Politico has a piece describing problems in the overall healthcare.gov system, mostly in the backend linking the signup process with the insurance companies, and extending into handling payments and change of life events.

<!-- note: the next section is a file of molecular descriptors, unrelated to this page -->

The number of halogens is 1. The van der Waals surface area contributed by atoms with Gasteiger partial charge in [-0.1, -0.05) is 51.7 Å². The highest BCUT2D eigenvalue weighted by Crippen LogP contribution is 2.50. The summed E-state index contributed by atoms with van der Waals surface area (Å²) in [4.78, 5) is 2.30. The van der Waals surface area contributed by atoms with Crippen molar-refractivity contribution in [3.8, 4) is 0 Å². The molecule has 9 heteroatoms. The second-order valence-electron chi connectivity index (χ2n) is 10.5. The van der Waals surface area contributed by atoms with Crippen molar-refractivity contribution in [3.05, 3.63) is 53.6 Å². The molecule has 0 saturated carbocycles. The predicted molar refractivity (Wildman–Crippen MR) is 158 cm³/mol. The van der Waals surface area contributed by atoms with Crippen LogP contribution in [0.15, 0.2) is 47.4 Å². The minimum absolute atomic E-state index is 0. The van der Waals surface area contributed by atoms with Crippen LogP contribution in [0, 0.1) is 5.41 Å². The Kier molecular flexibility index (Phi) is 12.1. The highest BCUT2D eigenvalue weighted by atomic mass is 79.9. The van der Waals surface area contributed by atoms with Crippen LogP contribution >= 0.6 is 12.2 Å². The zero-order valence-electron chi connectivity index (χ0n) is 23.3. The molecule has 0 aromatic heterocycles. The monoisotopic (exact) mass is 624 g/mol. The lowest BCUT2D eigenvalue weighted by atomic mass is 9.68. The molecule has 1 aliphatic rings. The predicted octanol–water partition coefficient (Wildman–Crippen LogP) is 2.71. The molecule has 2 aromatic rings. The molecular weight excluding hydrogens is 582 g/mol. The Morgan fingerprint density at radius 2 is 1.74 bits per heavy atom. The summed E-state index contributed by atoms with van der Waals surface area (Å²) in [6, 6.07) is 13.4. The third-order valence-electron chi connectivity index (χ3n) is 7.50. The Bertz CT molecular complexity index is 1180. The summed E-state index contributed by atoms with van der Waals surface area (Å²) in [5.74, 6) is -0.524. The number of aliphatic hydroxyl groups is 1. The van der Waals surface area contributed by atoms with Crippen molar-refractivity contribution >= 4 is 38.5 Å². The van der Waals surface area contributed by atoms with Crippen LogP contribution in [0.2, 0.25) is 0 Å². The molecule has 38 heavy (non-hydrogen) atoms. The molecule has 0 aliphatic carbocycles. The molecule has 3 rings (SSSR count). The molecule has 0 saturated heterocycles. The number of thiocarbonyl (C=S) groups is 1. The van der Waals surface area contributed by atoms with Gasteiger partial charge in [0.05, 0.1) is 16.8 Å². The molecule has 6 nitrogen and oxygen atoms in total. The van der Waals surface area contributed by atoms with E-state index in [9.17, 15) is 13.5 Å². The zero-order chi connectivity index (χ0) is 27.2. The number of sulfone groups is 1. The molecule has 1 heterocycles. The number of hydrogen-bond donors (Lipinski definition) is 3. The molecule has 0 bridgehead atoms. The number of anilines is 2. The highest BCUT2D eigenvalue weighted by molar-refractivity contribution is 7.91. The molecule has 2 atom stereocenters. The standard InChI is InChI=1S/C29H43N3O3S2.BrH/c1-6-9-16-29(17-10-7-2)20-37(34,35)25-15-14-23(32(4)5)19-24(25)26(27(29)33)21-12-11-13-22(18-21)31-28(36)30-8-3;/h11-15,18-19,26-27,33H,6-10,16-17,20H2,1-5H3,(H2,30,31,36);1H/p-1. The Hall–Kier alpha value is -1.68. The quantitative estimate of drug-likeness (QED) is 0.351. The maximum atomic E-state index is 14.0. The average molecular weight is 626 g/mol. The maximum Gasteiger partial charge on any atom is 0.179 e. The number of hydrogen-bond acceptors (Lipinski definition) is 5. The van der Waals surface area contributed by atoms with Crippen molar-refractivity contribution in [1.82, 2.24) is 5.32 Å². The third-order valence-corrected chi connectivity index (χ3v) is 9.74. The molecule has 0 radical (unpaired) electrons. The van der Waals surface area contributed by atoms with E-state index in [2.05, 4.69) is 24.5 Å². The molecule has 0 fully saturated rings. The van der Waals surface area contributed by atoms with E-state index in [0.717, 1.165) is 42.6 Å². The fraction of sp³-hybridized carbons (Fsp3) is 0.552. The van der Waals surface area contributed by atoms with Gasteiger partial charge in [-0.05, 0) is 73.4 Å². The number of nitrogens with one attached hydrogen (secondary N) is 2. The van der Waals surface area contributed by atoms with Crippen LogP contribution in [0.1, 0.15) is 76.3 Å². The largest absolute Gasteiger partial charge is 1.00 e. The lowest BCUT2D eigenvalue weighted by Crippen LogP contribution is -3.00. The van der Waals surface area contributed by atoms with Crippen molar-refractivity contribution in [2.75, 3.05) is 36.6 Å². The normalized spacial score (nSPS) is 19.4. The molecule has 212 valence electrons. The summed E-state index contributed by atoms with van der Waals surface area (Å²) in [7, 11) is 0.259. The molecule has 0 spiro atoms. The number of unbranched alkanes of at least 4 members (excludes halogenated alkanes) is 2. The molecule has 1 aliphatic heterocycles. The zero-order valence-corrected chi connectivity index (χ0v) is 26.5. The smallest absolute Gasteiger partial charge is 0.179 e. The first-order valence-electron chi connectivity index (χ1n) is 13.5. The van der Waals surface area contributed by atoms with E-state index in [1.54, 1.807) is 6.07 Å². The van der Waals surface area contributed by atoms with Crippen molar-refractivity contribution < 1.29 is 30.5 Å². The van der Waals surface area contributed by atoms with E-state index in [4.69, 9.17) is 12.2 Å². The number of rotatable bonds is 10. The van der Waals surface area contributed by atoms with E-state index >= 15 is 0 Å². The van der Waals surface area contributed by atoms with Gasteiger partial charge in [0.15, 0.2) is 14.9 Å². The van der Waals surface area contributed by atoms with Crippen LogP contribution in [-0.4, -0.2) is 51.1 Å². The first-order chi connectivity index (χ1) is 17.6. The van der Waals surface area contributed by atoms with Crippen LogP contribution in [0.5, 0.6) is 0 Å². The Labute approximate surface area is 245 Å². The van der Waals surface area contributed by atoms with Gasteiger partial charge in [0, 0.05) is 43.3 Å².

Sounds a bit familiar from the good old days of the System/36. One of the enduring lessons I learned was that for everything, whether it's a building or a software system, highways or ships, everything requires maintenance. What that means for new systems, like healthcare.gov, is that you may implement and release a set of processes while planning to come along later with additional features. But once you have the first release out, your time gets absorbed in the maintenance of those features, and the schedule for releasing version 2.0 slides. And the sliding means that the jury-rigs to cover the gap grow and grow, and the problems of transitioning from the jury-rigged current system to the version 2.0 system, once available, also grow.